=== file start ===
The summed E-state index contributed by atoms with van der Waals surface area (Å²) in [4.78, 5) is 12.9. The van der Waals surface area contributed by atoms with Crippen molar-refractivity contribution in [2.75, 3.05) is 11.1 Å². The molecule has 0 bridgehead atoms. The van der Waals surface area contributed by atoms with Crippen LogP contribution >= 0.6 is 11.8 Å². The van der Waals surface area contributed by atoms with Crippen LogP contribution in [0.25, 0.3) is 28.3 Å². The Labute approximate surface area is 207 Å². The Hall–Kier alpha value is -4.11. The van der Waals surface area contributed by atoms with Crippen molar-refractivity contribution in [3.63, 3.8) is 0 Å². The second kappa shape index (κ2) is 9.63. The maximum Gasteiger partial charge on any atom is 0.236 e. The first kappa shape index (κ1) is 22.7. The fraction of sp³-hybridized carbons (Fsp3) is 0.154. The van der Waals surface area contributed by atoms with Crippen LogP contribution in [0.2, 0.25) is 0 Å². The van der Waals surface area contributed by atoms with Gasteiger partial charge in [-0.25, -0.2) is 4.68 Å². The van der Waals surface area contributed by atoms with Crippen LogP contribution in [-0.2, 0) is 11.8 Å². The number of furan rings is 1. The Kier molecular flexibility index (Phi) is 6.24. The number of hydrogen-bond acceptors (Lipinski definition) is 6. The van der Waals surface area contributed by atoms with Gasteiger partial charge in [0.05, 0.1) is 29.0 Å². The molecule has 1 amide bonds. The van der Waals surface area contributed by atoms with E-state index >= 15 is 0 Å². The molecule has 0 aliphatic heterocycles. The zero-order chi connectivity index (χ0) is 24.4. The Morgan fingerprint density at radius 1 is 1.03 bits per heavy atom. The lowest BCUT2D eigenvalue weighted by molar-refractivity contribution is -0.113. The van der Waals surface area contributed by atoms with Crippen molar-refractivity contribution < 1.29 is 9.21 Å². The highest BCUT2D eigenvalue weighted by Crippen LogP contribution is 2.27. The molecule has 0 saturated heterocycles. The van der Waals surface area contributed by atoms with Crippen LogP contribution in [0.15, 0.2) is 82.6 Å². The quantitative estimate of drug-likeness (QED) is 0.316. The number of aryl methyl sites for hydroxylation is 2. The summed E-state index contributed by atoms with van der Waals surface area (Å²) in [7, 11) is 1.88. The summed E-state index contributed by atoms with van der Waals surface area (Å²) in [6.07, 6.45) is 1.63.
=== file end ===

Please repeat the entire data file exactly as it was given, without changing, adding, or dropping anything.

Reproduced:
The summed E-state index contributed by atoms with van der Waals surface area (Å²) in [4.78, 5) is 12.9. The van der Waals surface area contributed by atoms with Crippen molar-refractivity contribution in [2.75, 3.05) is 11.1 Å². The molecule has 0 bridgehead atoms. The van der Waals surface area contributed by atoms with Crippen LogP contribution >= 0.6 is 11.8 Å². The van der Waals surface area contributed by atoms with Crippen LogP contribution in [0.25, 0.3) is 28.3 Å². The Labute approximate surface area is 207 Å². The Hall–Kier alpha value is -4.11. The van der Waals surface area contributed by atoms with Crippen molar-refractivity contribution in [3.63, 3.8) is 0 Å². The second kappa shape index (κ2) is 9.63. The maximum Gasteiger partial charge on any atom is 0.236 e. The first kappa shape index (κ1) is 22.7. The fraction of sp³-hybridized carbons (Fsp3) is 0.154. The van der Waals surface area contributed by atoms with Crippen LogP contribution in [0.2, 0.25) is 0 Å². The van der Waals surface area contributed by atoms with Gasteiger partial charge in [-0.25, -0.2) is 4.68 Å². The van der Waals surface area contributed by atoms with Crippen LogP contribution in [-0.2, 0) is 11.8 Å². The number of furan rings is 1. The Kier molecular flexibility index (Phi) is 6.24. The number of hydrogen-bond acceptors (Lipinski definition) is 6. The van der Waals surface area contributed by atoms with Gasteiger partial charge in [0.05, 0.1) is 29.0 Å². The molecule has 1 amide bonds. The van der Waals surface area contributed by atoms with E-state index >= 15 is 0 Å². The molecule has 0 aliphatic heterocycles. The zero-order chi connectivity index (χ0) is 24.4. The Morgan fingerprint density at radius 1 is 1.03 bits per heavy atom. The lowest BCUT2D eigenvalue weighted by molar-refractivity contribution is -0.113. The van der Waals surface area contributed by atoms with Crippen molar-refractivity contribution < 1.29 is 9.21 Å². The highest BCUT2D eigenvalue weighted by Crippen LogP contribution is 2.27. The molecule has 0 saturated heterocycles. The van der Waals surface area contributed by atoms with Crippen LogP contribution in [0.15, 0.2) is 82.6 Å². The quantitative estimate of drug-likeness (QED) is 0.316. The number of aryl methyl sites for hydroxylation is 2. The summed E-state index contributed by atoms with van der Waals surface area (Å²) in [7, 11) is 1.88. The summed E-state index contributed by atoms with van der Waals surface area (Å²) in [6.07, 6.45) is 1.63.